American Sand Association (ASA)
American Motorcyclist Association District 37 Sports Committee (AMA D-37)
California Off Road Vehicle Association (CORVA)
Off Road Business Association (ORBA)
San Diego Off Road Coalition (SDORC)

April. 15, 2003Phone: (614) 856-1900
For Immediate ReleaseFax: (614) 856-1920

Federal Agency Gives Green Light to Reopen Glamis

PICKERINGTON,Ohio -- The U.S. Fish and Wildlife Service has issued an opinion that clears the way for the reopening of more than 49,000 acres of southern California desert closed several years ago to off-highway vehicle use, the American Motorcyclist Association reports.

In short, the federal agency said that the BLM's plan to allow OHV use of the land doesn't pose a risk to threatened and endangered species there, and that monitoring of the species should be done.

The reopening would partially reverse a closure enacted by the federal Bureau of Land Management in late 2000 that affected 49,305 acres in the Imperial Sand Dunes Recreation Area, known to OHV enthusiasts as Glamis because of its proximity to that city in far southern California. The closure was part of an out-of-court settlement of a lawsuit filed by anti-access groups that alleged the BLM failed to properly consult with the U.S. Fish and Wildlife Service concerning the effects of the BLM-administeredCaliforniaDesert Conservation Area Plan on a number of threatened and endangered species.

The BLM's Draft Recreation Area Management Plan for the Glamis area could be finalized as early as mid-summer, which would reopen riding areas.

As part of the out-of-court settlement, the BLM agreed to consult with the Fish and Wildlife Service. As a result of that consultation and research, the Fish and Wildlife Service issued an opinion this month that states allowing OHV use "is not likely to jeopardize the continued existence of (the threatened) Peirson's milk-vetch" plant, and the desert tortoise.

The federal agency calls for monitoring the plant and tortoise populations to ensure they remain healthy.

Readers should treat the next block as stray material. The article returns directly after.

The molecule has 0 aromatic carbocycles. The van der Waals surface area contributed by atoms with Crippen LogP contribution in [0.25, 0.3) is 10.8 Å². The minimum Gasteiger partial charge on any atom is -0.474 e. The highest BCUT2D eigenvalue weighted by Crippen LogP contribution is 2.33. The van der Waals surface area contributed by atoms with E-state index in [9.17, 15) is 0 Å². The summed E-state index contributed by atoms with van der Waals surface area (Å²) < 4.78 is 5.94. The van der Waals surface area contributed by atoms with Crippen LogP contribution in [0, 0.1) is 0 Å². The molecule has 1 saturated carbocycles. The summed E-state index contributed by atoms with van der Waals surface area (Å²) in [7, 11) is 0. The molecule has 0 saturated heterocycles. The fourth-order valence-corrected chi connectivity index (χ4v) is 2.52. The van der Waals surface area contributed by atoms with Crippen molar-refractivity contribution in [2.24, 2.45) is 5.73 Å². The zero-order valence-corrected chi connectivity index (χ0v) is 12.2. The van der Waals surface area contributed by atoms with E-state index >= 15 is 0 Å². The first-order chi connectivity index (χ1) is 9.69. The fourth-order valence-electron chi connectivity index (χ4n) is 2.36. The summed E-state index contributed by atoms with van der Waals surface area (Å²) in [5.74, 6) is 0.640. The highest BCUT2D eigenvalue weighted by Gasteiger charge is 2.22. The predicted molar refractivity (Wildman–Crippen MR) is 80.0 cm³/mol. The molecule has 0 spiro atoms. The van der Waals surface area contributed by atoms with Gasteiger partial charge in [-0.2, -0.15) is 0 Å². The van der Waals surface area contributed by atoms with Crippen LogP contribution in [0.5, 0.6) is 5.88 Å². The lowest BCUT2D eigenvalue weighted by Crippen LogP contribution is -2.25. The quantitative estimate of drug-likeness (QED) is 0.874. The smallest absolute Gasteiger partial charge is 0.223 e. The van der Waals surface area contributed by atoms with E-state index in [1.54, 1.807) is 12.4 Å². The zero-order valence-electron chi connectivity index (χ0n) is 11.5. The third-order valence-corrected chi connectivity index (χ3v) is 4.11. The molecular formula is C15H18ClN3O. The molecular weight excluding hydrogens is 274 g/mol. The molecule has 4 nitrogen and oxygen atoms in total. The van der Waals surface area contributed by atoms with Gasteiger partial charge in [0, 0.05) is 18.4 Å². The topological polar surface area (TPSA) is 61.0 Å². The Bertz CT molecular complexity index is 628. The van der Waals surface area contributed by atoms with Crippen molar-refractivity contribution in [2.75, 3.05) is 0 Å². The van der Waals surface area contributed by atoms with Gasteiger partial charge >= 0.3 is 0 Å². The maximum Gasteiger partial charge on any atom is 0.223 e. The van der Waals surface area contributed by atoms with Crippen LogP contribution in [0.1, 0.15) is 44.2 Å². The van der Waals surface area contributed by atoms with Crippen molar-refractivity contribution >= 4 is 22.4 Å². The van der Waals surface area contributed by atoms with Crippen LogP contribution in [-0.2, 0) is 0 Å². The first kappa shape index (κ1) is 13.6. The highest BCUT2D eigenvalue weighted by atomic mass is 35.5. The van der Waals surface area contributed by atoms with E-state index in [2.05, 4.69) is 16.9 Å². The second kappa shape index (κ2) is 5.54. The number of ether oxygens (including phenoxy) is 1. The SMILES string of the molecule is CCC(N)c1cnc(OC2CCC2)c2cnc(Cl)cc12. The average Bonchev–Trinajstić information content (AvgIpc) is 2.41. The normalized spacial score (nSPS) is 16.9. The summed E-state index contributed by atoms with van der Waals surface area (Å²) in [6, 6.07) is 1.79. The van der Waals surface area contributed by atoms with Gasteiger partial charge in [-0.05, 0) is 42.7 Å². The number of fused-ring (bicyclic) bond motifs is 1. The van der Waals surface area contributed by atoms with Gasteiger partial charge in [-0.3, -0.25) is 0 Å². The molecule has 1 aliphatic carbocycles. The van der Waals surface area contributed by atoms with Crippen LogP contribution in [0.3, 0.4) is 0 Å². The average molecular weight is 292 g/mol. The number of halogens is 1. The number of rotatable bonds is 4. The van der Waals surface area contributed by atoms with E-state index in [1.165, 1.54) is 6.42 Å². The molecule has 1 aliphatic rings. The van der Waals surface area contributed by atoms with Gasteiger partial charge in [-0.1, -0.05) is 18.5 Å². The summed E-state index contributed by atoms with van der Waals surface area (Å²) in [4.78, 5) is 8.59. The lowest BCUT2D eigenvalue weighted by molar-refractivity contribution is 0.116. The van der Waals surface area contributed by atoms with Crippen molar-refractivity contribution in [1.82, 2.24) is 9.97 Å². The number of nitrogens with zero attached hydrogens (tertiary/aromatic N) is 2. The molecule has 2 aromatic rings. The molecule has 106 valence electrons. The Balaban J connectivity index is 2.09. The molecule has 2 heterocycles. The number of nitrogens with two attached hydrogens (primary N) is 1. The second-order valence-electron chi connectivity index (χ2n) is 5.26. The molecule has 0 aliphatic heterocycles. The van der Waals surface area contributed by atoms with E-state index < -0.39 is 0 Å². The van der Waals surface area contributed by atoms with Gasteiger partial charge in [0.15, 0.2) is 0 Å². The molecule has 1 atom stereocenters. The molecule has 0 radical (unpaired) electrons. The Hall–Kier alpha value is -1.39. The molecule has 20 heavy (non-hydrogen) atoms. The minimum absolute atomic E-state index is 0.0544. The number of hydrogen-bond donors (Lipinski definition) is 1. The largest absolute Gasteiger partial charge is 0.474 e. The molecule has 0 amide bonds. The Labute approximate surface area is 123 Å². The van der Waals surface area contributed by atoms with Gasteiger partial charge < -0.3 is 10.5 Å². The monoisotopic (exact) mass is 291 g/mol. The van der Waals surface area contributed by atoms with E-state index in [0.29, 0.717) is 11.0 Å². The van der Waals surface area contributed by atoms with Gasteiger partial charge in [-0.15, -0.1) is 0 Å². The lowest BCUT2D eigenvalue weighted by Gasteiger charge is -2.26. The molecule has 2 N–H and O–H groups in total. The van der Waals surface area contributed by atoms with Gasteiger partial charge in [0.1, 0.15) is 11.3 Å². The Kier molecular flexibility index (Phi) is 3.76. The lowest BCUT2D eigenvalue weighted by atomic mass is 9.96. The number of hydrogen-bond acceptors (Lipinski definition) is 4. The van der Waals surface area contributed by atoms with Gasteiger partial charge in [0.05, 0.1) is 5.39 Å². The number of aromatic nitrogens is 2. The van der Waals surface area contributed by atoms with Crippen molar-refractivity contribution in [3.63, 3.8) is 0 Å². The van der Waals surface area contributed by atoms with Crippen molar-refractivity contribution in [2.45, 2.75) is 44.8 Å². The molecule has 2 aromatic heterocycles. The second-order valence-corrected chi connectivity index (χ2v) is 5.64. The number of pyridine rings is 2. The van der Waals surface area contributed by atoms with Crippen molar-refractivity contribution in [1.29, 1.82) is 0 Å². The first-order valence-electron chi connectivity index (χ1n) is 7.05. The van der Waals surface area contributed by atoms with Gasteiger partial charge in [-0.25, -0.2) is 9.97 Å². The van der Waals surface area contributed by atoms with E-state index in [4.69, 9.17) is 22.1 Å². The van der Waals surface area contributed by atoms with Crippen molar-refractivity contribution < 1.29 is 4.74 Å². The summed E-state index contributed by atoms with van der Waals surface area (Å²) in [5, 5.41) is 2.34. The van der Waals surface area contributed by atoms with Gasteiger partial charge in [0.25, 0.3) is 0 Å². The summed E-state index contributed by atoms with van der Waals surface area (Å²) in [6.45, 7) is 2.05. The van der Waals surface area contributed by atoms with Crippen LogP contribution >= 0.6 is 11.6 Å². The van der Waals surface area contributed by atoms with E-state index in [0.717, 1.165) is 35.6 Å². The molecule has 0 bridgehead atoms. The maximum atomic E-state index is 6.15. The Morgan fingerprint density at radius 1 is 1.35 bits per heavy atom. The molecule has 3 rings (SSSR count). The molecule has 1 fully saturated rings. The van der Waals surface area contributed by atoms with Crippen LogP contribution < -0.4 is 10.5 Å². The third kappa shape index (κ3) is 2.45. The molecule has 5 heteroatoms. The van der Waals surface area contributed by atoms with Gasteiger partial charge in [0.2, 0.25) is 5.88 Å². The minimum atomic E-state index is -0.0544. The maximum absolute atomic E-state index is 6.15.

Last year, the BLM released its Draft Environmental Impact Statement and Draft Recreation Area Management Plan for the Imperial Sand Dues Recreation Area that would reopen about 16,000 acres of the Glamis area to unrestricted OHV use. In addition, more than 33,000 acres would be reopened to limited use, with a restriction on the number of riders allowed. A maximum of 525 vehicles would be allowed each day in that area for a year while the BLM monitors the impacts on plants and animals. Changes would then be made on OHV use of the parcel, if necessary.

"This is a significant development for all the OHV enthusiasts who ride at Glamis," said AMA Western States Representative Nick Haris. "Under the terms of the California Desert Conservation Area Plan, open motorized recreation was restricted to less than 2 percent of the CaliforniaDesert. With this closure, even that tiny amount was in danger of disappearing."

Glamis is an extremely popular recreation area for motorcyclists, ATV riders, four-wheel-drive vehicle enthusiasts and others. The BLM reports an estimated 100,000 people use the dunes some holiday weekends. The area is about 40 miles long, five miles wide, and has dunes that rise 300 feet above the valley floor.

The AMA "Save Our Trails" Fund, which ended this month, paid out more than $50,000 to AMA District 37 for legal expenses in the District's battle to protect off-highway riding areas in California.

When the program began a year ago, the AMA pledged to match contributions dollar for dollar, up to $50,000. District 37 played an important role in the fight to reopen Glamis.


The American Motorcyclist Association is a nonprofit organization with more than 250,000 members. Established in 1924, the Association's purpose is to pursue, protect and promote the interests of motorcyclists, while serving the needs of its members. For more information, visit the AMA website at

<font color=yellow>Paige<font color=yellow>


Well, I just want to say that I really like turtles and tortoises. they are really neat. I have a water turtle named "fat booty" and a small tortoise named "sandy"..well, thats all..